Not that Campari is bad, far from- it’s just much different than Aperol.
First of all, Aperol has less alcohol than Campari, making it the perfect summer quaff at about 12% by volume for Aperol, instead of the 25% of Campari.
Campari is more assertively flavored- making Aperol a lighter approach to the term bitter aperitif. You see, bitter is a good thing. Aperol is made up of licorice, fennel, aniseed, popular buds, bitter clover, wormwood, valerian, gentian, bitter orange, cinchona bark and rhubarb.
The ingredients in Campari are similar- but secret and this article is not about Campari, but it is about Aperol! Made by the same company as Campari, Aperol is altogether different. First of all there is more sugar in Aperol, although the drinker may not recognize the sweetness in the drink, because the bitter herbs balance the sweetness. I am a huge fan of Aperol and I use it often in my refreshing summer cocktails.
Greenhook Ginsmiths is located in Greenpoint, NY. I love what they have achieved in the gin world by the quality of their ingredients. Brothers, Stephen and Philip DeAngelo have revolutionized the old fashioned technique of making gin. They use a low temperature vacuum to remove all the excess air from the distillation process allowing for a more gentle approach to the finished product.
I’m not a scientist, but I will say that the vacuum distillation makes a softer gin- less harsh and definitely not cloying. I remember meeting the brothers a couple years ago at the Manhattan Cocktail Classic and I immediately became an ardent supporter of their craft.
Freshly squeezed juices are a necessity in my cocktails and in my day-to-day drinking pleasure. There really is no excuse to use concentrated fruit juices or powdered juices in cocktails. My drinks NEVER call for bottled orange, lemon, grapefruit or lime. It’s just not done! You should always make every attempt at using the very best ingredients that you can find for your drinks- after all it’s your money! Why cover up great liquor with artificial ingredients? Even the 900-pound gorilla, Tropicana juice is pasteurized, giving your cocktail a flat, listless experience. You may not notice- and that’s ok… BUT, when you are making something that speaks of quality, why use juices that may have been extracted months in advance of your enjoyment, then?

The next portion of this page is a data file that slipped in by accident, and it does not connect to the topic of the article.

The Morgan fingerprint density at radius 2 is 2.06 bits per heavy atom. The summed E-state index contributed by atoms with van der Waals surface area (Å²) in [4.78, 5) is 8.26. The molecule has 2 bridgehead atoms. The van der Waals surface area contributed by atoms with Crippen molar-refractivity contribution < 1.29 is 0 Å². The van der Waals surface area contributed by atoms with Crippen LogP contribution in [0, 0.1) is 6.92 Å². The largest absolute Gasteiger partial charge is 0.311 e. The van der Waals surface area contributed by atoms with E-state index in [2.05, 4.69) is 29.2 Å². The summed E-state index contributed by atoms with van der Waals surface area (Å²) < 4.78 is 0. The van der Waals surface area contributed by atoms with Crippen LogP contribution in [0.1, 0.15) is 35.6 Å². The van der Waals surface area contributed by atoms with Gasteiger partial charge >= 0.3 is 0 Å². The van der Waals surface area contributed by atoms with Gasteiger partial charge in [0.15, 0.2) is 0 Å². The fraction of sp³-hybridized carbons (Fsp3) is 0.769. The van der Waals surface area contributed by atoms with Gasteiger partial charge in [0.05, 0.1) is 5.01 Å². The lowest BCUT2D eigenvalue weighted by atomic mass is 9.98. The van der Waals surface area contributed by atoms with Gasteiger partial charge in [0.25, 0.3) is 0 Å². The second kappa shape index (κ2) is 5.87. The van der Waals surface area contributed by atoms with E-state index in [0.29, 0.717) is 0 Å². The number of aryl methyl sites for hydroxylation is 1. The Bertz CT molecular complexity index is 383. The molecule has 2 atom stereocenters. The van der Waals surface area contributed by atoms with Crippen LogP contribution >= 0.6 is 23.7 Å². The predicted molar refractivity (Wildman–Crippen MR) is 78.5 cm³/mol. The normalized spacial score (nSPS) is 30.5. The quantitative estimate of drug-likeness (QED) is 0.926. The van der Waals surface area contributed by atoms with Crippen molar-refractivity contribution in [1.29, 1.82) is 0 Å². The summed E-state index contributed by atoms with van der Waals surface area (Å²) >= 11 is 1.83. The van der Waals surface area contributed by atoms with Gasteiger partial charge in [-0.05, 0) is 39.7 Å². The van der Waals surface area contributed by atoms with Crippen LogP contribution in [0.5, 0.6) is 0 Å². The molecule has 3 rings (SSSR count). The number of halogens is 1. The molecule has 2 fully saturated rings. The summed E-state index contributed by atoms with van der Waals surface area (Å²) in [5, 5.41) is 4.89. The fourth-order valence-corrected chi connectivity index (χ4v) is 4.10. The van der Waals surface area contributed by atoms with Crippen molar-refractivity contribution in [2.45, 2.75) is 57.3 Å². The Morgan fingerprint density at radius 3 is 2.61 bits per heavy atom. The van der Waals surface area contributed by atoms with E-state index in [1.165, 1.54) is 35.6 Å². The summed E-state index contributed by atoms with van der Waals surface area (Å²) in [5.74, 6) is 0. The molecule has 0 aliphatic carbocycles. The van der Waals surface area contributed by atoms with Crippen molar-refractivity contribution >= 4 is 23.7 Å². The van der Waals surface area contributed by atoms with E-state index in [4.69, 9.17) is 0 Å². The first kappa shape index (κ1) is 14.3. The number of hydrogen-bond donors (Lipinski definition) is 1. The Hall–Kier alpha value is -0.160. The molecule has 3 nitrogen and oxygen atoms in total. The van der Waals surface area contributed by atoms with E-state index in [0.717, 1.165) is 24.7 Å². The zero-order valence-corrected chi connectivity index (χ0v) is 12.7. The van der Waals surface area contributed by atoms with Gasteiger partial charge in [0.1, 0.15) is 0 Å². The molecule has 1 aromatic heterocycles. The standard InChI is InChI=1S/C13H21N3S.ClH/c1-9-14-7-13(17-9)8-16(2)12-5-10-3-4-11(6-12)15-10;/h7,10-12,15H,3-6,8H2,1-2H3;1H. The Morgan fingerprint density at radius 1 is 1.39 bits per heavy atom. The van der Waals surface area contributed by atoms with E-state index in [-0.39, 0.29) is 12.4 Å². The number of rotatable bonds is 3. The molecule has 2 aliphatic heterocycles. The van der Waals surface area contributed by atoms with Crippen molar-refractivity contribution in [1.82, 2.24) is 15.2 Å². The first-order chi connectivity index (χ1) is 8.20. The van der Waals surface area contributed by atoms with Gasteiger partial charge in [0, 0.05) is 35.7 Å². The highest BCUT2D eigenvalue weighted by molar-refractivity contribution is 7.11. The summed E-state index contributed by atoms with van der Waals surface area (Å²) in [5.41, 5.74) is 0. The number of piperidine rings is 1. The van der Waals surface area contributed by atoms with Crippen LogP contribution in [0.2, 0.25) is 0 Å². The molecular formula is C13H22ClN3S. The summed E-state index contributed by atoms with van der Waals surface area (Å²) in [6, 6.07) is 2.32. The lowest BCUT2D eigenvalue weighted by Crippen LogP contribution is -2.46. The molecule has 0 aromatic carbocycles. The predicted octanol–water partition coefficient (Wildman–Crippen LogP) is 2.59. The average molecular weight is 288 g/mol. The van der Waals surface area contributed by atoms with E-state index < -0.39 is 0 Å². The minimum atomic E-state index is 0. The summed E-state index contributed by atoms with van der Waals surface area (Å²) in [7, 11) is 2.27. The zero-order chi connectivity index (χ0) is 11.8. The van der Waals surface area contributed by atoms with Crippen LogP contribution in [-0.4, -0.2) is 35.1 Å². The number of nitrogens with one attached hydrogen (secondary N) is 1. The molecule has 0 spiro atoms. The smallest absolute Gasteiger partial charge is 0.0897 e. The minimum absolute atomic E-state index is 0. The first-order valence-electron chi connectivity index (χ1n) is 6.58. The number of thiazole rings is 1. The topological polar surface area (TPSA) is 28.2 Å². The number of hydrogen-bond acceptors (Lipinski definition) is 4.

Beats me. That’s why the fresh juice movement in craft cocktails is so essential to the overall approach to making fresh drinks with the best ingredients you can get.
I always ask if a cocktail lounge is using fresh juices and if they don’t- I usually don’t stay- or I order something plain. It’s just that simple, there are no excuses to use less than stellar ingredients. I’d gladly pay more; just give me the chance to do so!
An Ardent Dreamer
2 oz. Greenhook Ginsmiths Gin
1 oz. Aperol
½ oz. freshly squeezed orange
½ oz. freshly squeezed grapefruit
¼ oz. freshly squeezed lemon
¼ oz. freshly squeezed lime
Splash of seltzer
Old Fashioned glass
Bitter Truth Grapefruit Bitters
Add the juices and the Greenhook Gin with the Aperol to a Boston Shaker filled ¾ with ice
Shake hard for 15 seconds or so
Strain into an Old Fashioned glass with a couple cubes of hand cut or hand made ice (silicone tray with double boiled spring water, overnight)
Top with the seltzer and a couple drops of the Bitter Truth Grapefruit bitters for a flourish!
Cheers from DrinkUpNY!
Article by Warren Bobrow, a nationally published food and spirits columnist who writes for Williams-Sonoma, Foodista and the Beekman Boys. His first book, Apothecary Cocktails has been nominated for a Spirited Award at the 2014 Tales of the Cocktail!